Third Man Convicted In Murder Of Chicago Police Officer
CHICAGO (STMW) — A Cook County jury convicted the gunman in the fatal drive-by shooting of Chicago Police Officer Alejandro “Alex” Valadez of murder and attempted murder after nearly seven hours of deliberation late Wednesday night.
Christopher Harris, 24, was the third of three defendants to be found guilty on charges connected to the June 1, 2009, killing in a vacant Englewood lot.
Earlier Wednesday, a separate jury found the getaway driver in the shooting, Kevin Walker, 25, guilty of the same charges.
The pair’s friend, reputed gang-banger Shawn Gaston, 24, is serving a 125-year sentence for his role in the deadly shooting.
But Harris fired the shots that killed Valadez in the 6000 block of South Hermitage, according to State’s Attorney Anita Alvarez and her assistant Jeffrey Allen.
Harris admitted to detectives that he stuck his arm out of Gaston’s mother’s Pontiac G6 and shot a .357 revolver several times the morning of the crime.
“I shot the .357 but I didn’t mean to aim at anybody,” Harris said in the videotaped statement prosecutors presented in their closing arguments. “I shot four or five [times] at the most.”
Harris’ attorney Tod Urban contended that the experienced detectives “guided” Harris “down a path” and therefore, he told them what they wanted to hear.
“Things don’t line up as neatly as the State’s Attorney wants them to,” Urban said, pointing to the inconclusive DNA evidence left on the murder weapon.
Harris, Walker and Gaston were retaliating for an earlier shooting when bullets showered over Valadez, 27.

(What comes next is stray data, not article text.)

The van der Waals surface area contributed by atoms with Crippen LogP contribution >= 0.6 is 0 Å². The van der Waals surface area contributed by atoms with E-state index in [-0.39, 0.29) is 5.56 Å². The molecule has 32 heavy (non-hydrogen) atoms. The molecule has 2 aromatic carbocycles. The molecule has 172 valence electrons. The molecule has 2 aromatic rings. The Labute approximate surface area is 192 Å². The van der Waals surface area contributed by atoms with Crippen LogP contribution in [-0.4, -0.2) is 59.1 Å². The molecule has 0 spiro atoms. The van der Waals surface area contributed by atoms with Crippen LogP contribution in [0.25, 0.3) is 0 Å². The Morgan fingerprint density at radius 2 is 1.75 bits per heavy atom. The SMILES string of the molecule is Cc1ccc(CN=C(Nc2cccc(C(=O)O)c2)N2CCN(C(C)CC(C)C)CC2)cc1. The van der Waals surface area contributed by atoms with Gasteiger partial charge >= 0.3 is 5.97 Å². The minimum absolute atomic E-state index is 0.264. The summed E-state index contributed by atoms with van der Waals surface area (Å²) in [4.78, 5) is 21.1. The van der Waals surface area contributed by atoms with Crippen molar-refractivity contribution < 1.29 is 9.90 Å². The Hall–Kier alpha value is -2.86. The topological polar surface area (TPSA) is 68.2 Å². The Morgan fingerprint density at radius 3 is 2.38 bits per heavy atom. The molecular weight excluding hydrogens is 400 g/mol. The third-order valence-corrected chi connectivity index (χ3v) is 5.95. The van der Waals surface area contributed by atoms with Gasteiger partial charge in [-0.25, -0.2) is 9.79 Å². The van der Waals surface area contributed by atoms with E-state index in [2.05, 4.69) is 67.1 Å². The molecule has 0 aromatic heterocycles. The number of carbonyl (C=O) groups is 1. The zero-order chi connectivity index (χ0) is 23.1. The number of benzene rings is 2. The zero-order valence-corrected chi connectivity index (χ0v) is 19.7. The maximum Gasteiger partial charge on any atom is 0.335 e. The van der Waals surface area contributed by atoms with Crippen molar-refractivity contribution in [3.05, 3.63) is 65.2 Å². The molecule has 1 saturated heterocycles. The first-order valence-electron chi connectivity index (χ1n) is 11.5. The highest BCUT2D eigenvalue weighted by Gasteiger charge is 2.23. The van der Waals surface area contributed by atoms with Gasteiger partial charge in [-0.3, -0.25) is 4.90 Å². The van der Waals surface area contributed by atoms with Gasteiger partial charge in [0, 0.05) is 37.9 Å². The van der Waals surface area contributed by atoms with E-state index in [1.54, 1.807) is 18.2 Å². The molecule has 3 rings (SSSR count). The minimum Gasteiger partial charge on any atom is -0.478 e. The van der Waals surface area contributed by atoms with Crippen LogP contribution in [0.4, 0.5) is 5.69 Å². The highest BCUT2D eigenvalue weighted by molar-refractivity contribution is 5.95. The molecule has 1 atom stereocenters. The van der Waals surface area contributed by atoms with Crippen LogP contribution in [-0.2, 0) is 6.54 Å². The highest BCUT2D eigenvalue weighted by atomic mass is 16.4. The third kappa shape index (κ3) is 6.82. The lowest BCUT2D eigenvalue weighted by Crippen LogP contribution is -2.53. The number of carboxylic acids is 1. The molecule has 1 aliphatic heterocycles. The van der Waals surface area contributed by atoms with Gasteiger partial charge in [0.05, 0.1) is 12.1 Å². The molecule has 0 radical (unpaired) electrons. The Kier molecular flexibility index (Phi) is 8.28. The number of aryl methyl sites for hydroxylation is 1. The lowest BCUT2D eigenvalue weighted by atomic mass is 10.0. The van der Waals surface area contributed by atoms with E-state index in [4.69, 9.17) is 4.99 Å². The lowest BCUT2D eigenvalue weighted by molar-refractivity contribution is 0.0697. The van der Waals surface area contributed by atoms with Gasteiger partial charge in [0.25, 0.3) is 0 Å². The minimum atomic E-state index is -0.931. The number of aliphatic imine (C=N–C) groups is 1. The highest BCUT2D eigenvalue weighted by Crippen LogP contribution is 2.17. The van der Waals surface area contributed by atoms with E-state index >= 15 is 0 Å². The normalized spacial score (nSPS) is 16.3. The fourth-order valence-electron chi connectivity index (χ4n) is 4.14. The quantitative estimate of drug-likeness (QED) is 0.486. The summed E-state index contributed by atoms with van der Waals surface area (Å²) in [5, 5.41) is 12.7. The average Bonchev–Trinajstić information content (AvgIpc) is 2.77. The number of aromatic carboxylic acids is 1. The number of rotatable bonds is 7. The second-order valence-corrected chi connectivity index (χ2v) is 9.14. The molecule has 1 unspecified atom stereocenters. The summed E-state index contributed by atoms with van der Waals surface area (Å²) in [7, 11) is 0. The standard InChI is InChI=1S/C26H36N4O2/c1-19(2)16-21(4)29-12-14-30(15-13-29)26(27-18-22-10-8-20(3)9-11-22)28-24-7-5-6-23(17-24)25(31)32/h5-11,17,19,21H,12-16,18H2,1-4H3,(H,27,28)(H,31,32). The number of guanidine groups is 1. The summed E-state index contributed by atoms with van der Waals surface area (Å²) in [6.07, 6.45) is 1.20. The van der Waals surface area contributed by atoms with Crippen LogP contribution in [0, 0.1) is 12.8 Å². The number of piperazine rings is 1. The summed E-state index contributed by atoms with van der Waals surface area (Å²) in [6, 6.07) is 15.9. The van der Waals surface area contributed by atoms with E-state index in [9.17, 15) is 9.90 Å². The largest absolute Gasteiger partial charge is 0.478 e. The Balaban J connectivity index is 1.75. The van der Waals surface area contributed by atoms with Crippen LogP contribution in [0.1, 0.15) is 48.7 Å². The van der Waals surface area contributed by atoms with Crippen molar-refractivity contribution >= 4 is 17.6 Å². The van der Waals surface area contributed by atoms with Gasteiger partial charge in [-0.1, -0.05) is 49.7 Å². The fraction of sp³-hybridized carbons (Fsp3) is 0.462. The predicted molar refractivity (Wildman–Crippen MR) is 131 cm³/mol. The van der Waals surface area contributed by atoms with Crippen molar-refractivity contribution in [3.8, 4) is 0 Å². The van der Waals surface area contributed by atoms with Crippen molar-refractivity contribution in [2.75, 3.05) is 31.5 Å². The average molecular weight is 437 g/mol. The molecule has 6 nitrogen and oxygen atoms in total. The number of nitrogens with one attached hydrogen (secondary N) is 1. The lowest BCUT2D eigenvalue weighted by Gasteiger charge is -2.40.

Instead of gunning down their enemies, they struck the plainclothed officer, who happened to be canvassing the area with other officers investigating the shots that had been fired at the trio.
“He died on that sidewalk . . . trying to protect the very people who killed him,” Allen said.
The three friends also were convicted with the attempted murder of Kelvin Thomas — the resident Valadez was interviewing when he was shot.
Shortly after the murder, Thomas’ sister, who used to live just feet away from the scene of the crime, identified Harris as the shooter in the back passenger seat of the Pontiac G6.
But when she testified in court last week, she couldn’t identify Harris — most likely because she didn’t want to be seen as a snitch, Alvarez concluded.
Alvarez dismissed Urban’s description of Harris as a “scared” young man when he was picked up by police.
“Don’t be fooled by the choir boy look,” Alvarez said just feet away from Harris, who wore a black and gray sweater and glasses in court.
Harris made the choice to go after those who shot at him and his buddies, she said.
“The only person leading Christopher Harris down a path is Christopher Harris,” Alvarez said.
“. . . He made a choice that night to become a murderer.”